Network of Open-Minded People on their Spiritual Journey

Name: Asiatic black bear (Ursus selenarctos Thibetanus)

Affectionately called moon bears, because of the beautiful yellow crescent moon found on the bears' chests.

Moon bears have thick, shaggy fur, ranging in colour from ebony black to a lighter brown-black, and big round ears. They have short, strong claws which enable them to climb with ease.

Weighing140-200 kg, males grow to around twice the size of females, which weigh 60-130 kgs in the wild. However, the females can often be dominant and can usually be distinguished by the thicker ruff of fur around their necks.

Moon bears are typically four to six feet tall.

Moon bears are found right across the Asian continent from Pakistan to Japan. They often live at high altitudes and prefer heavily forested areas.

Home territories are estimated to be between 4-8 miles.

Moon bears are classified as carnivores, although they follow an omnivorous diet. Their diet varies according to location and season, but predominantly consists of vegetables, fruits, nuts, insects, small mammals, birds and carrion. Occasionally, moon bears may attack livestock or raid crops.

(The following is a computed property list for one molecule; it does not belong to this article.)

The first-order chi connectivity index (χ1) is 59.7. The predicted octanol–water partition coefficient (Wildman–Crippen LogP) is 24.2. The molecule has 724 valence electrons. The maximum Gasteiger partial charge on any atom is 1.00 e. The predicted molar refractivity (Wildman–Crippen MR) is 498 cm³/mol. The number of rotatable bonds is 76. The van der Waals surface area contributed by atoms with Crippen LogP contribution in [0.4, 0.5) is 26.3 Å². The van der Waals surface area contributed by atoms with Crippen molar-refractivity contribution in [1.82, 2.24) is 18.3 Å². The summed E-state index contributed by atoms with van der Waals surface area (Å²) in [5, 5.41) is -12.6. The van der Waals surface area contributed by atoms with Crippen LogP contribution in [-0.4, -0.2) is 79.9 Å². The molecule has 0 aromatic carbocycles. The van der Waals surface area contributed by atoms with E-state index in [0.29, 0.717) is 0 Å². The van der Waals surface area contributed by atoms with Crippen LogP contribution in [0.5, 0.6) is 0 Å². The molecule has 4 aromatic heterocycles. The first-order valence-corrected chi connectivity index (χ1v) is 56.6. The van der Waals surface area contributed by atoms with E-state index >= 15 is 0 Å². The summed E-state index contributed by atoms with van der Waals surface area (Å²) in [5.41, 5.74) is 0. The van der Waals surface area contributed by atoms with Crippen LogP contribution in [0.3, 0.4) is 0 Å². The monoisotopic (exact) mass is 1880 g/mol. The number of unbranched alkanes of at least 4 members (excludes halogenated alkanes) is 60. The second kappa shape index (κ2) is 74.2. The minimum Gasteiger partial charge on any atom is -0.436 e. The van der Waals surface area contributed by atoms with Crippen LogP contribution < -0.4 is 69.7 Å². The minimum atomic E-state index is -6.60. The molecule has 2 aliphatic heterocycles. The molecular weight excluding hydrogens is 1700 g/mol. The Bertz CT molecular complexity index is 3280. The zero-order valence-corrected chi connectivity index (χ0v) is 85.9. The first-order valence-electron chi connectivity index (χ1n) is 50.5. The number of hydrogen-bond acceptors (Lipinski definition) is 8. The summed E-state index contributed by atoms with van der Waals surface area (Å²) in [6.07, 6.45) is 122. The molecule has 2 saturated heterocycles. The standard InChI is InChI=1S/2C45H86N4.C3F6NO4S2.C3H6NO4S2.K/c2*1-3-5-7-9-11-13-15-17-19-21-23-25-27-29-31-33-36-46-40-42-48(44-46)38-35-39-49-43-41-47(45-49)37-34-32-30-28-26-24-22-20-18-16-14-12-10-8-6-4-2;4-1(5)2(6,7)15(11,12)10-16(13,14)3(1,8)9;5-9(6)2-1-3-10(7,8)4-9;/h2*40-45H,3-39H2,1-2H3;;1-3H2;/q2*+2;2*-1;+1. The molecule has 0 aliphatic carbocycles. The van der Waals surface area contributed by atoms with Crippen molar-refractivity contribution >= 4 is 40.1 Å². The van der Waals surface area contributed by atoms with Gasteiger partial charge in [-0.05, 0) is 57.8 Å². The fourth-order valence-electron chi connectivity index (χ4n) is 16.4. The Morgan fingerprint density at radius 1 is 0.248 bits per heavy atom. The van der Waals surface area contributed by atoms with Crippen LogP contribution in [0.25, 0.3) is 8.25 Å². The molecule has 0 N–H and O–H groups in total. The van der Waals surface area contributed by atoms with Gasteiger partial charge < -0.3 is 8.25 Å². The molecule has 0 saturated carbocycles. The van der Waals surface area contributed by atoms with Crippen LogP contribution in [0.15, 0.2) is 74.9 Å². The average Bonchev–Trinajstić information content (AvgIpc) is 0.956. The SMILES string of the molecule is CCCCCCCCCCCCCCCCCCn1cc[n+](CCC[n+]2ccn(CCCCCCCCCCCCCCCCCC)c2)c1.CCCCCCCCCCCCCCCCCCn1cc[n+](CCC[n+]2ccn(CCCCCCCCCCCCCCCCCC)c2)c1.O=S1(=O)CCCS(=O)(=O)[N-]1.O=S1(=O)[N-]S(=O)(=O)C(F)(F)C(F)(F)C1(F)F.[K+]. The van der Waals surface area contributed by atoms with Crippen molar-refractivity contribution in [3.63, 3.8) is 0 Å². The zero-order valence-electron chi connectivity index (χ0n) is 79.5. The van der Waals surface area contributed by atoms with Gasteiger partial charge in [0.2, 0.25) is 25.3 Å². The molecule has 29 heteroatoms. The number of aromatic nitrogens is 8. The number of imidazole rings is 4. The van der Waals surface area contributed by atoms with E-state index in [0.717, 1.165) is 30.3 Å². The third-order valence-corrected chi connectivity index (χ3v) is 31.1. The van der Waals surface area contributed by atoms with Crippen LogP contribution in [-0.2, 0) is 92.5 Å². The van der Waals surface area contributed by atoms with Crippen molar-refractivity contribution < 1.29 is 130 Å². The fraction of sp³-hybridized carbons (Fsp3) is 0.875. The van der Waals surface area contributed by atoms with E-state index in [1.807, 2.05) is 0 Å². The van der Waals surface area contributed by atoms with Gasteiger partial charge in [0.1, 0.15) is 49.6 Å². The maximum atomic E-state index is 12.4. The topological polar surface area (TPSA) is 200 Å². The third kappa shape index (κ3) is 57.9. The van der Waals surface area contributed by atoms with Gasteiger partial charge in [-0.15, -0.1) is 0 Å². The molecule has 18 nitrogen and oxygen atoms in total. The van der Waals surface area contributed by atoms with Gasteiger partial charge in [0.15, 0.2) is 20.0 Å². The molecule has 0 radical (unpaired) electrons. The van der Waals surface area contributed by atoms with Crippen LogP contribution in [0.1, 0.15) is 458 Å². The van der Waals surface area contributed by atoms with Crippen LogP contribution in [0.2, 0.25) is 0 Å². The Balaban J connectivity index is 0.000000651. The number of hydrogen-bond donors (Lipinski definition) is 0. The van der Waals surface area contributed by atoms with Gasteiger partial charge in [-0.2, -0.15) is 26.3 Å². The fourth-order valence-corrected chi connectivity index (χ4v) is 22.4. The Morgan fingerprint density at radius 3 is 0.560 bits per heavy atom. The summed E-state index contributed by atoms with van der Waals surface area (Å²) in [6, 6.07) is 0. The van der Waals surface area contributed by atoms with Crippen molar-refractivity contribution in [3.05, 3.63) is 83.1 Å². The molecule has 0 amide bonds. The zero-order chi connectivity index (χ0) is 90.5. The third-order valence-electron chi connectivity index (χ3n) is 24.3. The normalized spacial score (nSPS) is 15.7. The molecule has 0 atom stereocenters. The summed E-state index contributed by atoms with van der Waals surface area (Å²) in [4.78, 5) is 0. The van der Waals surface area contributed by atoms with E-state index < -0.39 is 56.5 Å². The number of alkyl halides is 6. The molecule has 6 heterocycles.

Moon bears are highly intelligent and have a large vocabulary, making clucking sounds during play, "tut-tut-tut" sounds when cautious and huffing sounds when warning or about to attack. Females are more vocal than males.

Moon bears tend to be solitary, crepuscular (active at dawn and dusk) animals once they reach adulthood. They can survive for up to 35 years in captivity, though usually live for 25 -30 years in the wild.

Moon bears love to makes dens in hollow logs and caves and also sleep in trees. They often hibernate between November and March/April (although this can vary depending on their specific range.)

Moon bears may also migrate and spend the warmer months of the year at higher altitudes and then descend to the lowlands during colder months.

Moon bears tend to give birth to twins in April or May (but are also known to give birth earlier in hibernation) and although weaned by 4-6 months, the cubs stay with their mothers for their first two years.

Moon bears are the most valued bears for traditional medicine, partly because the species was so abundant in the areas where traditional medicine originated. Their range extends from Iran to Japan and across Southeast Asia and it is estimated that there are as few as 16,000 left in the wild worldwide.

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